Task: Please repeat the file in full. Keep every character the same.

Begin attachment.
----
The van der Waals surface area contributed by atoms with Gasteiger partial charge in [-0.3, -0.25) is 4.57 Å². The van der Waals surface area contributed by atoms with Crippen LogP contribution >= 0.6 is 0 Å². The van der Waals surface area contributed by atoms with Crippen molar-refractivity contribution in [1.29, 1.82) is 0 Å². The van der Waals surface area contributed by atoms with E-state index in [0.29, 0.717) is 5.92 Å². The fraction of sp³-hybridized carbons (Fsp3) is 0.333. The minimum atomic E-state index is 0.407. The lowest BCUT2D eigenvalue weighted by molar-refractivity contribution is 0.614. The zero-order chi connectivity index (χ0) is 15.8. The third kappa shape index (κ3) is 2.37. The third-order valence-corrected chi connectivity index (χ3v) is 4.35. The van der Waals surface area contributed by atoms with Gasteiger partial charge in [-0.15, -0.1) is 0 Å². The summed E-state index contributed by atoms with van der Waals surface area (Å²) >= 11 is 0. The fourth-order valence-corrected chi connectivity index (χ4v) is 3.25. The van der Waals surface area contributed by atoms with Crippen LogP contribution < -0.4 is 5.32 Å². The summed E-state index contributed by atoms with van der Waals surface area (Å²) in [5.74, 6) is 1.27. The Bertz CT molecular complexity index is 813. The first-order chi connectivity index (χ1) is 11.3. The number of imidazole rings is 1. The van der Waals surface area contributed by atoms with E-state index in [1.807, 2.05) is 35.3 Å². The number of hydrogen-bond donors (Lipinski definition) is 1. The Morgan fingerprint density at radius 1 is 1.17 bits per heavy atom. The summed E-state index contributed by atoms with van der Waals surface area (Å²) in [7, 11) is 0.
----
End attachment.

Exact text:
The van der Waals surface area contributed by atoms with Gasteiger partial charge in [-0.3, -0.25) is 4.57 Å². The van der Waals surface area contributed by atoms with Crippen LogP contribution >= 0.6 is 0 Å². The van der Waals surface area contributed by atoms with Crippen molar-refractivity contribution in [1.29, 1.82) is 0 Å². The van der Waals surface area contributed by atoms with E-state index in [0.29, 0.717) is 5.92 Å². The fraction of sp³-hybridized carbons (Fsp3) is 0.333. The minimum atomic E-state index is 0.407. The lowest BCUT2D eigenvalue weighted by molar-refractivity contribution is 0.614. The zero-order chi connectivity index (χ0) is 15.8. The third kappa shape index (κ3) is 2.37. The third-order valence-corrected chi connectivity index (χ3v) is 4.35. The van der Waals surface area contributed by atoms with Gasteiger partial charge in [-0.15, -0.1) is 0 Å². The summed E-state index contributed by atoms with van der Waals surface area (Å²) >= 11 is 0. The fourth-order valence-corrected chi connectivity index (χ4v) is 3.25. The van der Waals surface area contributed by atoms with Crippen LogP contribution < -0.4 is 5.32 Å². The summed E-state index contributed by atoms with van der Waals surface area (Å²) in [5.74, 6) is 1.27. The Bertz CT molecular complexity index is 813. The first-order chi connectivity index (χ1) is 11.3. The number of imidazole rings is 1. The van der Waals surface area contributed by atoms with E-state index in [1.807, 2.05) is 35.3 Å². The number of hydrogen-bond donors (Lipinski definition) is 1. The Morgan fingerprint density at radius 1 is 1.17 bits per heavy atom. The summed E-state index contributed by atoms with van der Waals surface area (Å²) in [7, 11) is 0.